Monday, April 27, 2009

Higher Education Reform

The current economic crisis has brought to light the problems that have plagued higher education for years. Immediately, everybody decided to propose their own plan for the reform of higher education. Today, The New York Times published an article by Mark C. Taylor, the chairman of the religion department at Columbia. The title of the article is "End the University as We Know It," although a more appropriate title would have been simply "End the University."

Here are some of the author's suggestions:

1. Universities must be "rigorously regulated" by trustees and administrations. According to Taylor, "many academics who cry out for the regulation of financial markets vehemently oppose it in their own departments." The funny thing is that he then proceeds to decry the narrow specialization that plagues academia. Evidently, Taylor hasn't been able to avoid this problem himself, since he so blatantly disregards any differences that might exist between the world of finance and academia. According to Taylor, if we can regulate one area of our existence, then why not the other? I wonder why he doesn't insist on bringing the practices of the criminal justice system to the academia. Let's establish jail sentences for any infraction within the college system. That would make our world easy to understand and keep under control.

2. The second brilliant suggestion is to "abolish permanent departments, even for undergraduate education, and create problem-focused programs." These programs should be organized around "practical problems." Of course, if you can't make your field of research "practical" enough, then who needs you? Evidently, as a chairman of the religion department, Taylor doesn't believe that teaching students to reason, analyze, and express their opinions is practical enough.

3. The next suggestion is so weird that I can't even paraphrase it: "Let one college have a strong department in French, for example, and the other a strong department in German; through teleconferencing and the Internet both subjects can be taught at both places with half the staff." The only reason any one would make such an idiotic proposition is because they need to really suck up to the administration of their educational institution. How is this going to happen in practical terms (which should be so near and dear to Taylor)? Who will decide which college deserves to have a French department and which doesn't?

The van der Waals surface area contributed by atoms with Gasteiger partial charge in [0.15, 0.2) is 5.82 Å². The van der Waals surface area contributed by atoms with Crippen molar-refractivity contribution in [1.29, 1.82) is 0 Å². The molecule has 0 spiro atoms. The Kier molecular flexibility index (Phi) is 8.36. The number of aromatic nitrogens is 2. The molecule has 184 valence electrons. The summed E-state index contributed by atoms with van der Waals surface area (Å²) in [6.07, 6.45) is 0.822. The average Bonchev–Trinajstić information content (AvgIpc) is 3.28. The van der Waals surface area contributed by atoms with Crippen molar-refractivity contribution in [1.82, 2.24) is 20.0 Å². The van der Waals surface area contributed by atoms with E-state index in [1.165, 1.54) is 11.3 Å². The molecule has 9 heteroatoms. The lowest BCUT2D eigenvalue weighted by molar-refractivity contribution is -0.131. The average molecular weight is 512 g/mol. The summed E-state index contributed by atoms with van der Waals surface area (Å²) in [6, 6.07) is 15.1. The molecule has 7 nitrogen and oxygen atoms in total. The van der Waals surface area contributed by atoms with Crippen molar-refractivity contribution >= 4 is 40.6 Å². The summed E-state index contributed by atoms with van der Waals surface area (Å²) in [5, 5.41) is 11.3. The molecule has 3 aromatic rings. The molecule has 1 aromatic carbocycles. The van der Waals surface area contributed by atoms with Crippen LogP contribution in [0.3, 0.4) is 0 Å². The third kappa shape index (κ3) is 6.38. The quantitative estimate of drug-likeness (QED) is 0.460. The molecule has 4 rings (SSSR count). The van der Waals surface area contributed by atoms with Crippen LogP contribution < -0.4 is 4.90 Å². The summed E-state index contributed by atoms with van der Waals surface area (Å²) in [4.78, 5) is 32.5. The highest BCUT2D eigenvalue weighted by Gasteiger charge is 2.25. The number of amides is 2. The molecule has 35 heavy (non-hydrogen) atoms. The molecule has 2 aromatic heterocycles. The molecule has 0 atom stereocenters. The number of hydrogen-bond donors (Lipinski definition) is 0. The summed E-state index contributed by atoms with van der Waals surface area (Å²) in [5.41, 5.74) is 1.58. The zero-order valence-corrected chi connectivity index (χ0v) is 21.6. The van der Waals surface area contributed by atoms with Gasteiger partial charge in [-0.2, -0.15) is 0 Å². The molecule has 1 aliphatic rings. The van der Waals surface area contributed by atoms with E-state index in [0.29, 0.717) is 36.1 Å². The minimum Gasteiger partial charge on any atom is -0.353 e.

Notice, also, that he immediately goes after modern languages and literatures. Taylor never comes close to suggesting that the departments of religion (such as his own) might only be needed in one college out of 20. But languages are totally dispensable, aren't they? On the other hand, we (the people in modern languages departments) should be honored that pseudo-intellectual charlatans of Taylor's caliber would find us so dangerous.

4. Taylor also wants to help the graduate students: "Most graduate students will never hold the kind of job for which they are being trained. It is, therefore, necessary to help them prepare for work in fields other than higher education." Observe how there is no attempt to analyze why "most graduate students will never hold the kind of job for which they are being trained." Maybe it's because of the proliferation of the horribly exploitative postdoc and non-tenure-track positions? Maybe if we stopped the horrible practice of hiring people without the possibility of tenure, with very low pay, and without any benefits, there would be more good tenure-track positions for graduate students to look forward to?